Your Writing Matters: How to Banish Self-Doubt, Trust Yourself, and Go the Distance
Colleen M. Story
Midchannel Press (2021)
Reviewed by Amy Lignor for Reader Views (01/2022)
I’m writing this review from both a reader standpoint and a writer standpoint – so you get the best of both worlds. Writing novels for over 25 years now, there are too many days to count when I was faced with writer’s block, self-doubt, worry, and the feeling that I most likely did not have enough talent to pen the instructions on a microwaveable meal, let alone the next literary blockbuster to hit the shelves. Along the way, however, I came across a book by Stephen King called “On Writing,” which helped me a great deal. Decades ago, this master of horror – a name everyone knows and one that generations follow no matter how old he gets – wrote about a wall he had that was covered in rejection letters from publishing houses. When he had about two “squares” left, he finally received a deal for his first book. But, up until that point, he went through every depressing emotion a writer can face during their early years, so to speak.
Now, out of the blue in late 2021, I receive this book. And, I have to say, this particular woman gave instructions, presentations, and emotions—both professional and personal—that will no doubt help all writers out there continue on their quest, and not give up just because they’re having a bad day. From a reader’s standpoint, I must say her words and direction gave me insight into how difficult it would be to write and choose it as a career to pay the bills. From the author’s standpoint, she did a fine job by taking the book in a new direction and offering up information on how to create characters and their stories, as well as entirely imaginary worlds that could appeal to all the book lovers out there. Now, that’s important. After all, if J.K. Rowling had stopped because she convinced herself she wasn’t cut out for this, we would have never seen Hogwarts. And THAT would have been a huge shame.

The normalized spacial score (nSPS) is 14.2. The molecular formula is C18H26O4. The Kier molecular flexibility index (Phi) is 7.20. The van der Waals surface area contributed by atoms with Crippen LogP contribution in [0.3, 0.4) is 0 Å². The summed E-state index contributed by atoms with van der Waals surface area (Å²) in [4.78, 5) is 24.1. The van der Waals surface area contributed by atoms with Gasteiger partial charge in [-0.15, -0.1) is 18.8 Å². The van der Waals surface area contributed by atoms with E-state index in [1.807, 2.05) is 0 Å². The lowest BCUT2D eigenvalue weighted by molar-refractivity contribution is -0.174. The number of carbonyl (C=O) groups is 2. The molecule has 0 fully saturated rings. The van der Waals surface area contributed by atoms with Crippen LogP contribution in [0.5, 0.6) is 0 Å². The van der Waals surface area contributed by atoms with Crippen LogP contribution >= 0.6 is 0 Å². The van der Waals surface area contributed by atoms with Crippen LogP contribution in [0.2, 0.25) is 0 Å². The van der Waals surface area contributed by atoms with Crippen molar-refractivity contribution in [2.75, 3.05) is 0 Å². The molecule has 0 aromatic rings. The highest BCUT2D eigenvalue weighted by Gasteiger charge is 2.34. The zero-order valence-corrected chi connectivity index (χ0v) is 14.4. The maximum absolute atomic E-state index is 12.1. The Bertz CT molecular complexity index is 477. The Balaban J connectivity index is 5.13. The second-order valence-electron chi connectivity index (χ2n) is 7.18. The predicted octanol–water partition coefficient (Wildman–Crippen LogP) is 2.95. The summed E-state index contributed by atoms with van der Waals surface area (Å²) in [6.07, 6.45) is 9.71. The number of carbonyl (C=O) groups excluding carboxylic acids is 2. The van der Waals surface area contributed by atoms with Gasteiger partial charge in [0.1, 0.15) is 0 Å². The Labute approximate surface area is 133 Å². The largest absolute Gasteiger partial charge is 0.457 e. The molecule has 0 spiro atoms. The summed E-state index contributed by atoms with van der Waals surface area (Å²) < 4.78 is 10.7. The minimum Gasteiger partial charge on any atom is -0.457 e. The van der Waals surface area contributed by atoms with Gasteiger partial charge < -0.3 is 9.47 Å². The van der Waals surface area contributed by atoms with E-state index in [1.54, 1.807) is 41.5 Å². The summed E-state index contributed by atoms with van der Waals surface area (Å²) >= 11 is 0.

This introspective story is split into sections, with an exercise for the writer at the end of each that offers up questions and answers. No, there’s no boredom or “textbook” analogies in here; it’s written so that the author having trouble can reflect and mull over what this woman wrote and, hopefully, increase their skill and enthusiasm on days when the energy level is definitely waning.
With the primary focus being on fiction, I can see where it would also help those on the side of non-fiction when it comes to gathering motivation to make their books, blogs, etc., reach a wider audience. And, surprisingly, Colleen Story also showed the physical and mental health benefits that come from writing and conversing with those out there who truly love to read.
In the end, like King’s aid from decades ago, I feel Colleen Story has put together a resource that will help many writers trust themselves more when sitting down to create and keep them writing even on days when they simply want to forget the whole thing. With so many discouraging things in this world to read about, hear about, and view on television, it’s refreshing to have someone write something encouraging nowadays. Perhaps Ms. Story will be responsible for extremely great books appearing in the New Year!
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